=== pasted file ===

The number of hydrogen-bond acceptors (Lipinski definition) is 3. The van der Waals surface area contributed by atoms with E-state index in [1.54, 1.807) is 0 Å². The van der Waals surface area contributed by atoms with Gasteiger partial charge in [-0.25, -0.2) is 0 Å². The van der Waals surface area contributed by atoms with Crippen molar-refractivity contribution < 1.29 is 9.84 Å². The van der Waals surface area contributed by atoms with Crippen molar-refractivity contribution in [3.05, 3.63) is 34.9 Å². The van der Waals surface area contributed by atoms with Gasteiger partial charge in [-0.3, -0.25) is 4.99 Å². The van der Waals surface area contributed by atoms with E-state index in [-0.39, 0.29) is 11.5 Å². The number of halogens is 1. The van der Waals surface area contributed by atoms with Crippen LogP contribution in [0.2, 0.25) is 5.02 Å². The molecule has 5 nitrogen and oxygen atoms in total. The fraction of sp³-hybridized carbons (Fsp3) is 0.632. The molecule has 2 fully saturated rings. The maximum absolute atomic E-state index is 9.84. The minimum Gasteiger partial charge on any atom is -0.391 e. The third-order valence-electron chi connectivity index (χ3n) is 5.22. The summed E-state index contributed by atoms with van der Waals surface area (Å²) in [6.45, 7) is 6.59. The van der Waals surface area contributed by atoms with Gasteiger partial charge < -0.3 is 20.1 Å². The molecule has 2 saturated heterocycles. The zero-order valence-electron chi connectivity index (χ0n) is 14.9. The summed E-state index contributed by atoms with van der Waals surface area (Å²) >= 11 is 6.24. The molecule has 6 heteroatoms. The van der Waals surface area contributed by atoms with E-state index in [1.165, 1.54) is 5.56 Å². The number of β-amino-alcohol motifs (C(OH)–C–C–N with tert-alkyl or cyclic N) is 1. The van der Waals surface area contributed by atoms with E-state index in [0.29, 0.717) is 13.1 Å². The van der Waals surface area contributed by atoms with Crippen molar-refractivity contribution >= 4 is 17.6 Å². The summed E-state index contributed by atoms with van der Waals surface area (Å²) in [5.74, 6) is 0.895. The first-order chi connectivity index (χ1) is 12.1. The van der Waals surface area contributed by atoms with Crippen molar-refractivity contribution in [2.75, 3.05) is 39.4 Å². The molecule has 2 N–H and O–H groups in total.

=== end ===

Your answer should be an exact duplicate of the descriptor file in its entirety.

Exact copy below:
The number of hydrogen-bond acceptors (Lipinski definition) is 3. The van der Waals surface area contributed by atoms with E-state index in [1.54, 1.807) is 0 Å². The van der Waals surface area contributed by atoms with Gasteiger partial charge in [-0.25, -0.2) is 0 Å². The van der Waals surface area contributed by atoms with Crippen molar-refractivity contribution < 1.29 is 9.84 Å². The van der Waals surface area contributed by atoms with Crippen molar-refractivity contribution in [3.05, 3.63) is 34.9 Å². The van der Waals surface area contributed by atoms with Gasteiger partial charge in [-0.3, -0.25) is 4.99 Å². The van der Waals surface area contributed by atoms with E-state index in [-0.39, 0.29) is 11.5 Å². The number of halogens is 1. The van der Waals surface area contributed by atoms with Crippen LogP contribution in [0.2, 0.25) is 5.02 Å². The molecule has 5 nitrogen and oxygen atoms in total. The fraction of sp³-hybridized carbons (Fsp3) is 0.632. The molecule has 2 fully saturated rings. The maximum absolute atomic E-state index is 9.84. The minimum Gasteiger partial charge on any atom is -0.391 e. The third-order valence-electron chi connectivity index (χ3n) is 5.22. The summed E-state index contributed by atoms with van der Waals surface area (Å²) in [6.45, 7) is 6.59. The van der Waals surface area contributed by atoms with Gasteiger partial charge < -0.3 is 20.1 Å². The molecule has 2 saturated heterocycles. The zero-order valence-electron chi connectivity index (χ0n) is 14.9. The summed E-state index contributed by atoms with van der Waals surface area (Å²) >= 11 is 6.24. The molecule has 6 heteroatoms. The van der Waals surface area contributed by atoms with E-state index in [1.165, 1.54) is 5.56 Å². The number of β-amino-alcohol motifs (C(OH)–C–C–N with tert-alkyl or cyclic N) is 1. The van der Waals surface area contributed by atoms with E-state index in [0.29, 0.717) is 13.1 Å². The van der Waals surface area contributed by atoms with Crippen molar-refractivity contribution >= 4 is 17.6 Å². The summed E-state index contributed by atoms with van der Waals surface area (Å²) in [5.74, 6) is 0.895. The first-order chi connectivity index (χ1) is 12.1. The van der Waals surface area contributed by atoms with Crippen molar-refractivity contribution in [2.75, 3.05) is 39.4 Å². The molecule has 2 N–H and O–H groups in total.